timbers, beams from the old St Kilda borough town hall and
sash windows from a decommissioned Corstorphine church
''If you are lucky enough to live in a beautiful place with
outstanding natural beauty you should be trying to enhance
that and add something to it,'' Gail says of their decision
to steer clear of utilitarian tin.
Along with the house, they also brought their South Dunedin
cottage garden. It needed to go in sooner rather than later,
somewhere it would survive.
A mound of dead gorse cuttings was planted with a climbing
rose, and the Richmond St garden went in around it. The
transplanted cottage garden now sits just above the native
bush gully, out of the way of the worst of the northeasterly,
flowering in hues ranging through the spectrum.
To provide some structure around the property's several
garden plots, ''hundreds and hundreds and hundreds'' of trees
have now been planted: cabbage trees, pittosporum and ngaio,
pohutukawa. These are complemented by exotics, many of which
were chosen for their colour; among them maples and conifers.
Then there are the 600-700 flaxes.
The big-canvas landscaping is Ian's vision, says Gail.
''I wanted to garden but not quite on that scale,'' she says.
Gail and Ian's approach to combining colour and structure is
illustrated along a long bank separating the drive from their
bog garden, where a line of silver birches is planted for
autumn colour, in front of a row of contrasting evergreen
blue ice conifers.
While determined not to let their location limit their plant
choices, neither have they turned their backs on coastal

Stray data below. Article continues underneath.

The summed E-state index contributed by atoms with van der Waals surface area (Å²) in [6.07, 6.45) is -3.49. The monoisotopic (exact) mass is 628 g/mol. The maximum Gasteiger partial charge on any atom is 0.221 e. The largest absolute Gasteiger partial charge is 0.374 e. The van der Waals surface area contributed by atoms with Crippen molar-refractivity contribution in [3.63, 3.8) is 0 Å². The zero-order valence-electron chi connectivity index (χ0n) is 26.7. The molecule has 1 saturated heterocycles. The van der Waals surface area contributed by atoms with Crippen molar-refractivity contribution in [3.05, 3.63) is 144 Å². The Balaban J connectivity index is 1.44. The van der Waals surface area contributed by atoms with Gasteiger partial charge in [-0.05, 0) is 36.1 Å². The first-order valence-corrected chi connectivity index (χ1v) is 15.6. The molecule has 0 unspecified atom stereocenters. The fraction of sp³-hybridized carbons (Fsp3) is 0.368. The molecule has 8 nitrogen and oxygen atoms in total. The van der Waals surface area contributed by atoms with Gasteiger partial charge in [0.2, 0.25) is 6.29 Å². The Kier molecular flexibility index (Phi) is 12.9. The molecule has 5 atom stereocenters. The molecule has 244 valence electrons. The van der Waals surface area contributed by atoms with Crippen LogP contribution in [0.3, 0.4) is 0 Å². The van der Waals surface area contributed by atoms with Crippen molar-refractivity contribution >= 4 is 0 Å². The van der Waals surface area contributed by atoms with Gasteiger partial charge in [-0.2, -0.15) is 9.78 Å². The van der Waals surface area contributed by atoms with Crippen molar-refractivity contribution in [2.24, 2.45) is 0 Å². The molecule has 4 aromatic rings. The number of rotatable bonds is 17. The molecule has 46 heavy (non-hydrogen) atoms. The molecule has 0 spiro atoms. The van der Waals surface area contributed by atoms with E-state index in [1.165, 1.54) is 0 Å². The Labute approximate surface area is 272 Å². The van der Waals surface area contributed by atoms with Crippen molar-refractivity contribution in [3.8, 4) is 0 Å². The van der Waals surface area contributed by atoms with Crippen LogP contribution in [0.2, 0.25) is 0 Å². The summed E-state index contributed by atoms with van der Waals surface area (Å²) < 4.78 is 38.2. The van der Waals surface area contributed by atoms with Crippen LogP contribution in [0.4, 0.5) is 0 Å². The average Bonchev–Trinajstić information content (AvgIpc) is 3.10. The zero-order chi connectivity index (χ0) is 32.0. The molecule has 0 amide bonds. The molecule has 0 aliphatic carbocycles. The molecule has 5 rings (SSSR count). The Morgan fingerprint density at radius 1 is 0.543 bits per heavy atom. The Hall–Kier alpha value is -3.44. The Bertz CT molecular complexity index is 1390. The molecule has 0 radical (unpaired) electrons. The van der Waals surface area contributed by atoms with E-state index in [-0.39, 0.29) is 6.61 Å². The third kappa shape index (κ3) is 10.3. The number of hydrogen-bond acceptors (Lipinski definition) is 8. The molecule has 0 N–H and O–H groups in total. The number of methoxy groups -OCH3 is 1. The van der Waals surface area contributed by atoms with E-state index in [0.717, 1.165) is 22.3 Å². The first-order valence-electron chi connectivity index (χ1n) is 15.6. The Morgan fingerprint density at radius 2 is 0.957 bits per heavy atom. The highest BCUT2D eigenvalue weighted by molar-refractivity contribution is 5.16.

On the leeward side of the house against a clay bank, Ian has
created an ''underwater garden'' featuring seaside staple the
ice plant alongside a playful mix of other succulents, set
among pieces of driftwood, rocks and beachcombed flotsam.
That big cabbage tree saved from the vine is now the
centrepiece of an oriental-themed rock garden, inspired by a
cotoneaster twisted by the weight and cloak of the old man's
beard to resemble an oversized bonsai.
Other themed areas include a ''rosealea'' garden, featuring
roses and azaleas and those brick piles from under the house
in Richmond St.
The generosity of other gardeners in sharing clippings has
been key, Ian says, when taking on such extensive
The environment has proved tough and they've learned lessons
as they have gone along, he says, helped by the fact they had
no electricity for the first 12 months. They and their plants
''As time goes on you get in tune with your environment,'' he
''And you start to understand the nature of the environment,
the climate, the rain.''
Shelter belts went in early as a necessity, but will in time
become topiary features in their own right.
In the meantime, burgeoning insect life, supported by the
gardens, has helped birdlife flourish. Natives share the
property with introduced farmland birds, while coastal
travellers, gulls, terns and spoonbills, pass overhead.
The vision is taking shape, a little bit of a New Zealand
that once was. Indeed, there's another twist in that tale.
For after buying the property, Gail realised that it was once
part of the farm owned by her great uncle and aunt, Bill and